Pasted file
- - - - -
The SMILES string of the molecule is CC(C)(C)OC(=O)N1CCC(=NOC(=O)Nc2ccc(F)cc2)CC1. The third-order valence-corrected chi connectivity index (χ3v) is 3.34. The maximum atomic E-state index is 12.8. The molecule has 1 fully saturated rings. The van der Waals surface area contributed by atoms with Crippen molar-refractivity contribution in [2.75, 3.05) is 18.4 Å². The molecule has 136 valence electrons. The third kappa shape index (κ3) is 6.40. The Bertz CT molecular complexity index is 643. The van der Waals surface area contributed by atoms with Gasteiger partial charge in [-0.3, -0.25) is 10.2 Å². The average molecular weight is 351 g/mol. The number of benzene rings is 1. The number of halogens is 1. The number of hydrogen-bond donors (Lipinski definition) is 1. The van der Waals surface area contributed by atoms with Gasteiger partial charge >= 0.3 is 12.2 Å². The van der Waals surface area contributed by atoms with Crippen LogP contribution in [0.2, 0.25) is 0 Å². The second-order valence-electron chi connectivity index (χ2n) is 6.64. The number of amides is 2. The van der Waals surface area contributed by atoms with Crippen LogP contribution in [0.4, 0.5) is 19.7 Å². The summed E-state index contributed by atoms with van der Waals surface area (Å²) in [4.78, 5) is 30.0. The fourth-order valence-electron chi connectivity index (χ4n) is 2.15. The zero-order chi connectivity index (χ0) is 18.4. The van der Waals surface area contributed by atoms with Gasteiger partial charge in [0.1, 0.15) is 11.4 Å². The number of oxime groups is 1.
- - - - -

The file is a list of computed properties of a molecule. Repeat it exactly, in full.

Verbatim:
The SMILES string of the molecule is CC(C)(C)OC(=O)N1CCC(=NOC(=O)Nc2ccc(F)cc2)CC1. The third-order valence-corrected chi connectivity index (χ3v) is 3.34. The maximum atomic E-state index is 12.8. The molecule has 1 fully saturated rings. The van der Waals surface area contributed by atoms with Crippen molar-refractivity contribution in [2.75, 3.05) is 18.4 Å². The molecule has 136 valence electrons. The third kappa shape index (κ3) is 6.40. The Bertz CT molecular complexity index is 643. The van der Waals surface area contributed by atoms with Gasteiger partial charge in [-0.3, -0.25) is 10.2 Å². The average molecular weight is 351 g/mol. The number of benzene rings is 1. The number of halogens is 1. The number of hydrogen-bond donors (Lipinski definition) is 1. The van der Waals surface area contributed by atoms with Gasteiger partial charge >= 0.3 is 12.2 Å². The van der Waals surface area contributed by atoms with Crippen LogP contribution in [0.2, 0.25) is 0 Å². The second-order valence-electron chi connectivity index (χ2n) is 6.64. The number of amides is 2. The van der Waals surface area contributed by atoms with Crippen LogP contribution in [0.4, 0.5) is 19.7 Å². The summed E-state index contributed by atoms with van der Waals surface area (Å²) in [4.78, 5) is 30.0. The fourth-order valence-electron chi connectivity index (χ4n) is 2.15. The zero-order chi connectivity index (χ0) is 18.4. The van der Waals surface area contributed by atoms with Gasteiger partial charge in [0.1, 0.15) is 11.4 Å². The number of oxime groups is 1.